- Android 10 navigation tips
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How to access Overview: This has been refined since Android Pie. Too fast and you'll be in the apps tray. You can then scroll horizontally through your apps. Go back to the home screen: You can return how with a quick swipe up from the bottom. That just clears everything out of the way and take you back to your wallpaper. How to open the apps tray: Yes, it's still a swipe up from the bottom of the display, but with Overview in the mix, you'll need a faster swipe. In fact, it's the same swipe as used to return to the home screen.
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If you're in an app and you want to access the apps tray, you'll have to use a slower swipe, enter Overview and then swipe up. Quickly switch apps: In Android Oreo and previous, a double tap on the recent apps button would switch between the current app and the previous app. That was replaced with a swipe on the home lozenge in Pie, and now it's just a swipe across the bottom of the display. It now works left or right so you can easily skip back and forth between apps as much as you want.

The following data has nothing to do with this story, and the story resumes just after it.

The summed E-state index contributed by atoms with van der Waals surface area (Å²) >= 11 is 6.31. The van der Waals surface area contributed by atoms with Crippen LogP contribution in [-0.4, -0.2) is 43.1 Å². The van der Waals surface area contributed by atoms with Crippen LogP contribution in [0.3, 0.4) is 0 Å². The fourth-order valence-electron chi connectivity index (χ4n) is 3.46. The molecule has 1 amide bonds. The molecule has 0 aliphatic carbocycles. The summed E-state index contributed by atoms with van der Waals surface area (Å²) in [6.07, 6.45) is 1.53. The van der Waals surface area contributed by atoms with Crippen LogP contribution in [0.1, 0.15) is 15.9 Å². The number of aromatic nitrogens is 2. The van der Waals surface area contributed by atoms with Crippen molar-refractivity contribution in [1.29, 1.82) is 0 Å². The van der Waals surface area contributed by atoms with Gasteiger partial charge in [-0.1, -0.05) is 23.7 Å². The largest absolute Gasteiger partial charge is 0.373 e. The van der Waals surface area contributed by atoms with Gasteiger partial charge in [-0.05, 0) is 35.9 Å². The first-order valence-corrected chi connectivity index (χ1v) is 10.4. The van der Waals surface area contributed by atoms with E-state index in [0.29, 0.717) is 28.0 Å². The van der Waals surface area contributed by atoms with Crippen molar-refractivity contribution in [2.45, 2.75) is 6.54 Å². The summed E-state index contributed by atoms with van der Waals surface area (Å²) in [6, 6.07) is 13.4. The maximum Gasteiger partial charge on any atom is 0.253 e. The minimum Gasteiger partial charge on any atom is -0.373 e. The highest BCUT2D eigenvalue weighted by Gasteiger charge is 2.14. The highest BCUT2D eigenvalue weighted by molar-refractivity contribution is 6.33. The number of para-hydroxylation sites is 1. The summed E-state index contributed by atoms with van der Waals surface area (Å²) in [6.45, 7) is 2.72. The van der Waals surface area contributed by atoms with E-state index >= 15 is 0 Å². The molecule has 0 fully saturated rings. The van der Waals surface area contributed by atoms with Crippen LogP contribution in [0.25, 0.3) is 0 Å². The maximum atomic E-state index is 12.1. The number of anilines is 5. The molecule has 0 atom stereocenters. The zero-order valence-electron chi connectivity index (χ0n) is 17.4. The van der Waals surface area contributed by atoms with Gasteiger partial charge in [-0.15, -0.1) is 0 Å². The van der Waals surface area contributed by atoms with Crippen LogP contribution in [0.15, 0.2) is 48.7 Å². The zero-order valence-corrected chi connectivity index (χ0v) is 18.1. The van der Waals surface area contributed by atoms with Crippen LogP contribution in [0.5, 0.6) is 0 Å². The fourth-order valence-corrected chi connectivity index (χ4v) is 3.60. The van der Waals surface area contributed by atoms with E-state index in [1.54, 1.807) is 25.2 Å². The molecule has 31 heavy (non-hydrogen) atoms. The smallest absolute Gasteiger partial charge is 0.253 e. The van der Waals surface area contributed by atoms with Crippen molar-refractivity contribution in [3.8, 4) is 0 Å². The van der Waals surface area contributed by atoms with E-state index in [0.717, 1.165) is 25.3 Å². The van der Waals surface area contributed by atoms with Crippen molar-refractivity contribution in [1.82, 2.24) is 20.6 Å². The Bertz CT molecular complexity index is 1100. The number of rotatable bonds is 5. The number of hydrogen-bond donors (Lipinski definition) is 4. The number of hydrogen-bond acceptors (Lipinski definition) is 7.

Android 10 navigation tips
Go back: A staple of Android navigation, with no back button, you can now swipe in from the left or right. This will action the "back" action on whatever screen you're on, so that might be back in the browser, back in Instagram or back to the home screen if there's no where else to go back to. Change the sensitivity of gesture navigation: If you find things happen too easily by mistake, or not easily enough, then try changing the sensitivity of gestures. Close all open apps view overview: To shut all your apps down, you can either swipe them all away to the top in Overview, or you can scroll all the way to the end of the list and tap "clear all".
That will clear out all your recent items. Enable app suggestions: Android 10 has "suggestions" for apps you might want to use. These suggestions come from your app use, so it can suggest apps you might be trying to access quickly. Switch to 3-button navigation: If you just can't handle the gestures, you can switch back to the old 3-button approach. The Pixel 4 and Pixel 4 XL have Google's Soli radar chip in it and that means you have a range of new interaction options for your phone.